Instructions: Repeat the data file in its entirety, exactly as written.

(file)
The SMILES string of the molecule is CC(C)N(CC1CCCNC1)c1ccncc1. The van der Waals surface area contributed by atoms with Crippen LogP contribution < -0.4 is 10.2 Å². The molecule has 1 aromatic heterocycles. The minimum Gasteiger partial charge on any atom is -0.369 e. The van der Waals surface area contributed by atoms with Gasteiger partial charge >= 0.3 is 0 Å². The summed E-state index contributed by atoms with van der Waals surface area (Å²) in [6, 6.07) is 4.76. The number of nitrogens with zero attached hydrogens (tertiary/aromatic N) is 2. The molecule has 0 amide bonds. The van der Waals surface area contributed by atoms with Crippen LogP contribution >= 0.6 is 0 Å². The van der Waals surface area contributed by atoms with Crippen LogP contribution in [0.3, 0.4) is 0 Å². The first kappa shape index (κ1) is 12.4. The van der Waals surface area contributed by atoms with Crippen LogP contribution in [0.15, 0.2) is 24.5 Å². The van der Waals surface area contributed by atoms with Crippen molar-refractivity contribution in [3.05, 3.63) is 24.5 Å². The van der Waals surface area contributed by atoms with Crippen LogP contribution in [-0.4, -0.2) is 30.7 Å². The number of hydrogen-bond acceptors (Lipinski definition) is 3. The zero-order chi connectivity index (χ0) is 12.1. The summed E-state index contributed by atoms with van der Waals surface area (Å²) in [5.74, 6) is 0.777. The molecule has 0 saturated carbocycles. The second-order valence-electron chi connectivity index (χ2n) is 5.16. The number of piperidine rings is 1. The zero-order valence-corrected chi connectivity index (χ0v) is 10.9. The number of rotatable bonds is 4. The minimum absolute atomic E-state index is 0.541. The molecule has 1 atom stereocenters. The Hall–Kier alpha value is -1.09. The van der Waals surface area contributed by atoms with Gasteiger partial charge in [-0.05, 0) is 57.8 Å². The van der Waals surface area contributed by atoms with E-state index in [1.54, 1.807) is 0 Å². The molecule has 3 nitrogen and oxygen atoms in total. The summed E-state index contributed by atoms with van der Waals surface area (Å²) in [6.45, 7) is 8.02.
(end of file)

The SMILES string of the molecule is CC(C)N(CC1CCCNC1)c1ccncc1. The van der Waals surface area contributed by atoms with Crippen LogP contribution < -0.4 is 10.2 Å². The molecule has 1 aromatic heterocycles. The minimum Gasteiger partial charge on any atom is -0.369 e. The van der Waals surface area contributed by atoms with Gasteiger partial charge >= 0.3 is 0 Å². The summed E-state index contributed by atoms with van der Waals surface area (Å²) in [6, 6.07) is 4.76. The number of nitrogens with zero attached hydrogens (tertiary/aromatic N) is 2. The molecule has 0 amide bonds. The van der Waals surface area contributed by atoms with Crippen LogP contribution >= 0.6 is 0 Å². The van der Waals surface area contributed by atoms with Crippen LogP contribution in [0.3, 0.4) is 0 Å². The first kappa shape index (κ1) is 12.4. The van der Waals surface area contributed by atoms with Crippen LogP contribution in [0.15, 0.2) is 24.5 Å². The van der Waals surface area contributed by atoms with Crippen molar-refractivity contribution in [3.05, 3.63) is 24.5 Å². The van der Waals surface area contributed by atoms with Crippen LogP contribution in [-0.4, -0.2) is 30.7 Å². The number of hydrogen-bond acceptors (Lipinski definition) is 3. The zero-order chi connectivity index (χ0) is 12.1. The summed E-state index contributed by atoms with van der Waals surface area (Å²) in [5.74, 6) is 0.777. The molecule has 0 saturated carbocycles. The second-order valence-electron chi connectivity index (χ2n) is 5.16. The number of piperidine rings is 1. The zero-order valence-corrected chi connectivity index (χ0v) is 10.9. The number of rotatable bonds is 4. The minimum absolute atomic E-state index is 0.541. The molecule has 1 atom stereocenters. The Hall–Kier alpha value is -1.09. The van der Waals surface area contributed by atoms with Gasteiger partial charge in [-0.05, 0) is 57.8 Å². The van der Waals surface area contributed by atoms with E-state index in [1.54, 1.807) is 0 Å². The molecule has 3 nitrogen and oxygen atoms in total. The summed E-state index contributed by atoms with van der Waals surface area (Å²) in [6.45, 7) is 8.02.